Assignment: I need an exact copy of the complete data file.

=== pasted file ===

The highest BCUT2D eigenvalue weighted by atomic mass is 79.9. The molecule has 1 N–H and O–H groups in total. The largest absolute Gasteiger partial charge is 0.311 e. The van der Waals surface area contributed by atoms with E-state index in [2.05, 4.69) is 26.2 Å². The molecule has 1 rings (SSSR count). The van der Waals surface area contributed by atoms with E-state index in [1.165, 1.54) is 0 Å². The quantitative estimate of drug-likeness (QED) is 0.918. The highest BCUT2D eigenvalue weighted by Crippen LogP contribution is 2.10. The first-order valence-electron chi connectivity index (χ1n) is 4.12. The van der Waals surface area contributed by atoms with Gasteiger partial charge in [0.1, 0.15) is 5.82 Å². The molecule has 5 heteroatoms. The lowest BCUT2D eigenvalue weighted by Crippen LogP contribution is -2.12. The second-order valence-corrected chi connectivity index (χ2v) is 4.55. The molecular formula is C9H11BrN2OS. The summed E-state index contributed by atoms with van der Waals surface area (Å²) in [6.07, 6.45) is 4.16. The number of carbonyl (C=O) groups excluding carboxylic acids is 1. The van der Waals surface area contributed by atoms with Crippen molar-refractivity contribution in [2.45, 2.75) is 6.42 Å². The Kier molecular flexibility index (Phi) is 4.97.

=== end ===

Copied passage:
The highest BCUT2D eigenvalue weighted by atomic mass is 79.9. The molecule has 1 N–H and O–H groups in total. The largest absolute Gasteiger partial charge is 0.311 e. The van der Waals surface area contributed by atoms with E-state index in [2.05, 4.69) is 26.2 Å². The molecule has 1 rings (SSSR count). The van der Waals surface area contributed by atoms with E-state index in [1.165, 1.54) is 0 Å². The quantitative estimate of drug-likeness (QED) is 0.918. The highest BCUT2D eigenvalue weighted by Crippen LogP contribution is 2.10. The first-order valence-electron chi connectivity index (χ1n) is 4.12. The van der Waals surface area contributed by atoms with Gasteiger partial charge in [0.1, 0.15) is 5.82 Å². The molecule has 5 heteroatoms. The lowest BCUT2D eigenvalue weighted by Crippen LogP contribution is -2.12. The second-order valence-corrected chi connectivity index (χ2v) is 4.55. The molecular formula is C9H11BrN2OS. The summed E-state index contributed by atoms with van der Waals surface area (Å²) in [6.07, 6.45) is 4.16. The number of carbonyl (C=O) groups excluding carboxylic acids is 1. The van der Waals surface area contributed by atoms with Crippen molar-refractivity contribution in [2.45, 2.75) is 6.42 Å². The Kier molecular flexibility index (Phi) is 4.97.